In the very earliest days of the general election campaign, senior Lib Dem figures – pushed hard enough over what would constitute a success – would whisper the number “30”.
That Tim Farron’s sudden realisation that his lifelong political views and lifelong religious faith are perhaps not compatible should have occurred almost at the very moment that the number in question turned out to be 12, is an unfortunate coincidence.
But it means that the Lib Dem fightback really does have to start now, and it will begin with a party leadership contest that may or may not have concluded before the start of the Tory one.
Who are the contenders to replace Tim Farron as leader of the Lib Dems?
Within the party, it is widely considered to be either a one- or a three-horse race, depending on whether the one horse decides to run.
Jo Swinson – newly returned to East Dunbartonshire after a two-year absence – is the overwhelming favourite, but it is far from overwhelmingly clear whether she wants the job.
Sir Vince Cable has told The Independent he is “not ruling anything out”. Norman Lamb admitted on BBC Question Time that he is “thinking about it”. Insofar as maneouvres are possible among a 12-person parliamentary party – up to a third of which are on maneouvre – Ed Davey is also said to be on maneouvres.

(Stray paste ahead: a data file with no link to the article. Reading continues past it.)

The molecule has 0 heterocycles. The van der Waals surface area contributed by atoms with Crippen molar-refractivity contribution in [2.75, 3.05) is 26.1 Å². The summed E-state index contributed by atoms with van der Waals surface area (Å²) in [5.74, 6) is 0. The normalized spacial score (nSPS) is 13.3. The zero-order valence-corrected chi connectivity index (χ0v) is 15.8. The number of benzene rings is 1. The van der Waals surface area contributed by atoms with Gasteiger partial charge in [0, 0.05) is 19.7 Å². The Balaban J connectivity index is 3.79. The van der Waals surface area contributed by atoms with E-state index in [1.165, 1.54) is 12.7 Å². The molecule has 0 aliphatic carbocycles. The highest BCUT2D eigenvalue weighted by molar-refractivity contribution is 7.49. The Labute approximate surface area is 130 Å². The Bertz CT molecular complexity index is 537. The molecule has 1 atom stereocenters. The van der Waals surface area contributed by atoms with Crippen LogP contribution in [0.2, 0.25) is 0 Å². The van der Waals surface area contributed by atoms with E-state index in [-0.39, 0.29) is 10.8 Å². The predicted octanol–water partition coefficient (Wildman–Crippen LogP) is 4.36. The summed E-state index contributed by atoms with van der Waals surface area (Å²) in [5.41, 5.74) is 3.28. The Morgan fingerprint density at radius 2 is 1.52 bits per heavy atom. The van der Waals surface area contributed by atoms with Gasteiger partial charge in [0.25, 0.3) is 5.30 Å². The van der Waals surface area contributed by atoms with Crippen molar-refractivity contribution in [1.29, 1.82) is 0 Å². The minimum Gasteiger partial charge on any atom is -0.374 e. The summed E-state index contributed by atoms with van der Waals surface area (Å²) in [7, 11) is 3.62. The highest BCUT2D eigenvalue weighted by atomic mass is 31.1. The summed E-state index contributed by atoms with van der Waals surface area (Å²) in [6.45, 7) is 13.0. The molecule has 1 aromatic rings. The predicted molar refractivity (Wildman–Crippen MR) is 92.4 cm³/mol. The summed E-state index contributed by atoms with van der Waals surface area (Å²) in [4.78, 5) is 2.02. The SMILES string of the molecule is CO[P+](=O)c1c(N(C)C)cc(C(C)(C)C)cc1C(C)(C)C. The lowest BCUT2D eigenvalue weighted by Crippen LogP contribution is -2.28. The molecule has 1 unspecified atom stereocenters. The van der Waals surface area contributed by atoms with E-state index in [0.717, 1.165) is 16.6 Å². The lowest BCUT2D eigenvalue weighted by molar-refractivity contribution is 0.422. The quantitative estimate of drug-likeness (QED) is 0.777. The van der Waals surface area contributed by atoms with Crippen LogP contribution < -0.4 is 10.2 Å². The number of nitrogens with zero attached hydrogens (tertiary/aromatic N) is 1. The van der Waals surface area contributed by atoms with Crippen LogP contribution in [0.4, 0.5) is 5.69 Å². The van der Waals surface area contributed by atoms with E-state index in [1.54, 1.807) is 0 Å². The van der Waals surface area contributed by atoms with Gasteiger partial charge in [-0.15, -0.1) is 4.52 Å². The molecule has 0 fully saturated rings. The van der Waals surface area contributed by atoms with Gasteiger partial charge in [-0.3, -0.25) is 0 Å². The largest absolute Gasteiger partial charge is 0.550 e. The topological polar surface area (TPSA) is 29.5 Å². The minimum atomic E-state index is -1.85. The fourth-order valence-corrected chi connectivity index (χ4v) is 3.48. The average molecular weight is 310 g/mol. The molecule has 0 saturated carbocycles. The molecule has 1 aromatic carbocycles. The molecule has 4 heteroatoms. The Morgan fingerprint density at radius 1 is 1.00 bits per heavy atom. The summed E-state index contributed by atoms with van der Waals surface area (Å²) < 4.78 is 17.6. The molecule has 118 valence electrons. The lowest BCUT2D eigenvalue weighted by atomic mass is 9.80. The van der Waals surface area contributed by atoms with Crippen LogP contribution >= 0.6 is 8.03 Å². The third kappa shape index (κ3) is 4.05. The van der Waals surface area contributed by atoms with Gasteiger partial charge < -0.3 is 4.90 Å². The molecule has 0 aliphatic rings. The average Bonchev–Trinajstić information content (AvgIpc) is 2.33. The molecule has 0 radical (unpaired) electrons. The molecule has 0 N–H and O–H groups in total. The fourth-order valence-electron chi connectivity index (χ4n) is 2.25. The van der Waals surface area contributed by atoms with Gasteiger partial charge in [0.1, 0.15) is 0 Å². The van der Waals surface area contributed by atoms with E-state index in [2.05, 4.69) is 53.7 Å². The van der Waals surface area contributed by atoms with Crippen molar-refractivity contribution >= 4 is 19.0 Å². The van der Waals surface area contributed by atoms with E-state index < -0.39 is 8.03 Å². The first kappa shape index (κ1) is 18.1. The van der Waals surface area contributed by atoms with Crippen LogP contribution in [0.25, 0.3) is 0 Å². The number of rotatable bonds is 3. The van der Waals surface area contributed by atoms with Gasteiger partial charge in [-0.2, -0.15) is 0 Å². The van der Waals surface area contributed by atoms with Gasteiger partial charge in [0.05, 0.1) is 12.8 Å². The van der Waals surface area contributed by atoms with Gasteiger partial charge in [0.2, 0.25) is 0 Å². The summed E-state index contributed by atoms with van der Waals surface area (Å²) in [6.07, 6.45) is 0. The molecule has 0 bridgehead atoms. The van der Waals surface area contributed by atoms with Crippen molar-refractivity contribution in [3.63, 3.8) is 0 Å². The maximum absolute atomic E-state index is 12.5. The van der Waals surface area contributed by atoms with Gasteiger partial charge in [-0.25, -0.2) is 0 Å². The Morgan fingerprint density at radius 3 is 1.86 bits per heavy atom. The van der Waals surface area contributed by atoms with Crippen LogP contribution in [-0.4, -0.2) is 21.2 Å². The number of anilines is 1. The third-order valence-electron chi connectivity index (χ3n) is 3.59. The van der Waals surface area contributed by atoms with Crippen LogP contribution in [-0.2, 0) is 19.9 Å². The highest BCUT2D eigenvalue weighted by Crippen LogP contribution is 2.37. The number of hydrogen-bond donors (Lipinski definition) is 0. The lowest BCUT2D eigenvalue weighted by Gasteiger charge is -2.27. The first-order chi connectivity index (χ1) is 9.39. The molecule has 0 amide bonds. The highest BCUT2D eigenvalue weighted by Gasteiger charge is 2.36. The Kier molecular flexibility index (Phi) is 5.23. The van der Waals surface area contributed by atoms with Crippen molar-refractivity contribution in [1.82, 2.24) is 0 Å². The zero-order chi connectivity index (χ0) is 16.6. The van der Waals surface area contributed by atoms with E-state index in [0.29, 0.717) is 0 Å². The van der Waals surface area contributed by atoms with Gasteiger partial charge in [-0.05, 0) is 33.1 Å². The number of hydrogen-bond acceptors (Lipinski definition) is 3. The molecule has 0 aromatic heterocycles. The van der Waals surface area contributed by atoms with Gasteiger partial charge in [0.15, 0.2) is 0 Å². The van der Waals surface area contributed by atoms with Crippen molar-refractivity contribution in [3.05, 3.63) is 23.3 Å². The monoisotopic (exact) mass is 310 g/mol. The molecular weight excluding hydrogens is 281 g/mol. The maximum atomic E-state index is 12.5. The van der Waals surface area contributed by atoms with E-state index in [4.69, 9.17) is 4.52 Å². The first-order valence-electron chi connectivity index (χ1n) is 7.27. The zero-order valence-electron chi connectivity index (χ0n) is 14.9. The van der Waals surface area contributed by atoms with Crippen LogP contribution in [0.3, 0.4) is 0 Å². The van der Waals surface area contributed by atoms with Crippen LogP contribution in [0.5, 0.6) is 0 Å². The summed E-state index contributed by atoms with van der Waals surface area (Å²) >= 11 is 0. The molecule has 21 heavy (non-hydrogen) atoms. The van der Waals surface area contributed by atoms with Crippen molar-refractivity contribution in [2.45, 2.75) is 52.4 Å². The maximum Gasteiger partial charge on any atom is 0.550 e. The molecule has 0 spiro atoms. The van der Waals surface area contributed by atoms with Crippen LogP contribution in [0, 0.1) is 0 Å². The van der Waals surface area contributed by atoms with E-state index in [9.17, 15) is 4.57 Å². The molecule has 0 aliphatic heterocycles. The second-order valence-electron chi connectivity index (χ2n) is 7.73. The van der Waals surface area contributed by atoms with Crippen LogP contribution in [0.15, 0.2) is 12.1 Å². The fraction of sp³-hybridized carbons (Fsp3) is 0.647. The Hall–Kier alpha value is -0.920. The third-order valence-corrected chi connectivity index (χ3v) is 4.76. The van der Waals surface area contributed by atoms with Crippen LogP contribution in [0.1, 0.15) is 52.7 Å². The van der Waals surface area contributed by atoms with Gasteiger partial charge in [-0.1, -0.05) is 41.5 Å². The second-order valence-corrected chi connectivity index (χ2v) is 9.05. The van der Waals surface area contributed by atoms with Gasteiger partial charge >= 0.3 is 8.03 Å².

Party sources say that the nominations will formally open in “a couple of weeks” and will remain open for a “couple of weeks”. Liberal Democrat rules state that candidates require nominations from 10 per cent of the parliamentary party which, given candidates can nominate themselves, has been rounded up from 1.2 to 2, rather than down to 1. They also require 200 nominations from party members, spread across 20 constituencies. There’s no whittling down of the candidates. All go before the membership, who rank them in order to elect a winner under the Single Transferable Vote system.
If the contest makes it all…